a right to the privileges of Michigan
students, bnt they have not accepted
the duties that these privileges im-
pose. A woman helped make the Gar-
goyle last year. Their influence on
the Daily is already being felt, and
now the Michiganensian is swinging
into line with an appeal for feminine
Last year the Michiganensian de-
voted 175 pages to men's interests,
but only 15 to women.' This Is out of
all proportion to the ratio of the sexes,
yet it can't be remedied withut co-op-
CERCLE FRANCAIS COMPLETES
PROGRAM FOR ENSUING YEAR
Prof. Levi and Mr. Christie Speak on
Subjects of Interest to
Cercle Francais will put into the
hands of the students next Tuesday
its complete program for the ensuing
year. The complete program contains
two new lectures, one by Mr. Emmer-
son Christie of the Spanish depart-
ment and the other by Prof. Moritz
Levi of the French department.
Mr. Christie will lecture on the sub-
ject of "The Work of French Scientists
in the Philippines" and should prove
very interesting as Mr. Christie has
spent much time on the islands after
graduating from Yale i 1. 0. Prof.
Levi will speak on "Life in Paris".
The finished program will consist of
seven lecturers and two soirees.
Prof. Canfield Gives Interesting Talk
Prof. Arthur G. Canfield, of the
French department, has attracted con-
siderable attention by his lecture,
"Joan of Arc in History and Art." Last
Tuesday he delivered it before the
Women's club at Saginaw, and the
previous Friday he gave it at the Lan-
sing Women's club. He will deliver it
before the Cercle Francais in the near
No More Moustaches at Californa
Berkley, Cal., Nov. 18.-Seniors at
the University of California have de-
creed against all moustaches. Two
men were relieved of half the adorn-
ment and compelled to attend classes
in that condition as a penalty for the
For quick MESSENGER CALL see
last ad on BACK OF TELEPHONE DI-
RECTORY. Phone 795. 4.'17E,
Martin guitars, mandolins, ukeleles
and all musical instruments at Schae-
berle & Son's Music House, 110 South
Main street. oct8tf
grades in all of his academic subjects.
The system is a two-year compul-
sory one, and includes instruction in
tactics during the period of one se-
Throughout all of last year there
was considerable talk on the Illinois
cam:us of increasing the compulsory
to four years, and, so far as I am able
to judge, the idea seemed to be in al-
most universal. favor.
The system is fairly well liked by
the majority of Illinois men, and while
there are a few who object, they are
the type of men, as a whole, who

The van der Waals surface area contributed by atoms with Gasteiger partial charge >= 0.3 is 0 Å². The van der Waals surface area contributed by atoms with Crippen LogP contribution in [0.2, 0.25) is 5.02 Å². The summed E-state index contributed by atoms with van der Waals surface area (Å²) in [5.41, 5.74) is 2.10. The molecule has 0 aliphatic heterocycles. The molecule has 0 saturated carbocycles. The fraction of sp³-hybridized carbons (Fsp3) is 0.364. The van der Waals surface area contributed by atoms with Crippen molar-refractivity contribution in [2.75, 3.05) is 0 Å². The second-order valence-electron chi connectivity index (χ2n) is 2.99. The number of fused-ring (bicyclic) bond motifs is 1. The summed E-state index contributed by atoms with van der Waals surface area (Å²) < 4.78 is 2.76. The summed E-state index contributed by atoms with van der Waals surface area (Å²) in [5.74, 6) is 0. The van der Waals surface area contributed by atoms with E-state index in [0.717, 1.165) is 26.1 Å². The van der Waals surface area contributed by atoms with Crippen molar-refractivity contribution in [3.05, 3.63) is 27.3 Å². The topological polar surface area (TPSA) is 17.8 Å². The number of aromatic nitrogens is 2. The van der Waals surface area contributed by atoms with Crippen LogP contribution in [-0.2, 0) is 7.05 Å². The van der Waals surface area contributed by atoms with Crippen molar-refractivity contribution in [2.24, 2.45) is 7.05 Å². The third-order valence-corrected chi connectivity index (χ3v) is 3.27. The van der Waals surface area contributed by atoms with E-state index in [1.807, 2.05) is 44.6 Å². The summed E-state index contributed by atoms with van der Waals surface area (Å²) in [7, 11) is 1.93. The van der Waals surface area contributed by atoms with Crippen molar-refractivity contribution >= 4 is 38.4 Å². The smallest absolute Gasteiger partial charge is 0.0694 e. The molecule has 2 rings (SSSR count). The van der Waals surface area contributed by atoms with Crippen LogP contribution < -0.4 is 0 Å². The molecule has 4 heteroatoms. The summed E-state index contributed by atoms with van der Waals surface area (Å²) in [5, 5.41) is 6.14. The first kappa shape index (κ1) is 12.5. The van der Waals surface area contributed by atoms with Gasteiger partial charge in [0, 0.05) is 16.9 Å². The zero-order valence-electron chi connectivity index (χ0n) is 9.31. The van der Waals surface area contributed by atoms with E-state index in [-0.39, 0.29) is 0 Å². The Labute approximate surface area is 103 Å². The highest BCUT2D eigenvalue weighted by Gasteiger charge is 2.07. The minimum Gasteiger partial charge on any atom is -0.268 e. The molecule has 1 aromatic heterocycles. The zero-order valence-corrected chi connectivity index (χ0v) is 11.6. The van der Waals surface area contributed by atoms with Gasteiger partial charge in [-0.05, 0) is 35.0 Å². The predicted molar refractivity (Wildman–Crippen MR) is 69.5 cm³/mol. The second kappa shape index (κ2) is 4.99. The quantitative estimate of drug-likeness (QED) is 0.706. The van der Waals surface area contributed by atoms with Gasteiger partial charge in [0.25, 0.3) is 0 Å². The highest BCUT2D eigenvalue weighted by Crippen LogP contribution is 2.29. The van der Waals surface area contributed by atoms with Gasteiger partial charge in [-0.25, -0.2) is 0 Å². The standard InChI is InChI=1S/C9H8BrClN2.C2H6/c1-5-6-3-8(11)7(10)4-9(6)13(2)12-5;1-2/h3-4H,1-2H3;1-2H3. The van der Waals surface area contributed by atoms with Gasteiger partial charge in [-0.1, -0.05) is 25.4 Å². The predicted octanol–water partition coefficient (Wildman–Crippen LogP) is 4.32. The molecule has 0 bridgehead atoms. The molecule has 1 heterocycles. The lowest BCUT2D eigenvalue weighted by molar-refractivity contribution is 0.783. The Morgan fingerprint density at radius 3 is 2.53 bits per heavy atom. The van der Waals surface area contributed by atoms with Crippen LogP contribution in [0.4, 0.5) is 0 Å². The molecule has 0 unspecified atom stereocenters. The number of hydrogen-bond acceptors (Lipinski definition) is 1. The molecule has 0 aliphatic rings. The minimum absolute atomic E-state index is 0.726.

'would object to'any form of hard work.
The European war and agitation for
prparedness in this country has done
much to increase the interest of stu-
dents in the system.
The two drills which are the regular
weekly schedule, consist of instruction
in the manual of arms, close forma-
tion, general movements, company and
battalion movements and some little
field tactics. I am of the impression
that: sufficient time is given to the
workso that should the student bat-
talions 'ever be called for active ser-
vice, in the event o a military occu-
pation of this country, they would be
able to take their place with the finest
drilled state militia corps in the coun-
When the system was introduced at
Illinois, there was the same general
opposition on the part of many of the
thinking men on the campus to its in-
stallation, but in my opinion time has
demonstrated to even these opponents
that it has been vastly worth while.
LOVELL H. TUTTLE, '18.
REACH NO AGEEM ENT ON
Depot, Episcopal Church and Various
Other Places Now Said to
Rest on Site
That disagreement still exists con-
cerning the exact location and char-
acter of "Ann's Arbor" was the fact
brought out at the meeting of the
Washtenaw Chapter, Sons of the,
American Revolution, in Newberry hall
A great amount of historical evi-
dence was produced, some of which
pointed to the conclusion that the ar-
bor was natural, while the rest testi-
fied that it was made by the original
settlers, John Allen and E. W. Rum-
sey, who' came here in the spring of
1824 along the old Indian trail from
The location of this place was also
questioned. Some authorities believe
it was on the site of the present Epis-
copal church, while others state that
it was on Huron street near the depot
where it is crossed by the railroad
New light was shed upon the situa-
tion when President W. W. Florer read
excerpts from the diary of John Allen's
brother, which stated that Mrs. Allen
did not arrive in this place until Octo-
ber 16, 1824, instead of in the spring
of that year, as had been generally
This diary is to be partially included
in a new history of Mrs. Ann Allen
which is being written by Mrs. Kath-
erine Anderson. A photograph of a
letter written by Mrs. Allen, which will
be included in this book, was passed
among the members of the society at
As soon as the exact location has
been decided upon the society will
chose either a tablet or stone to mark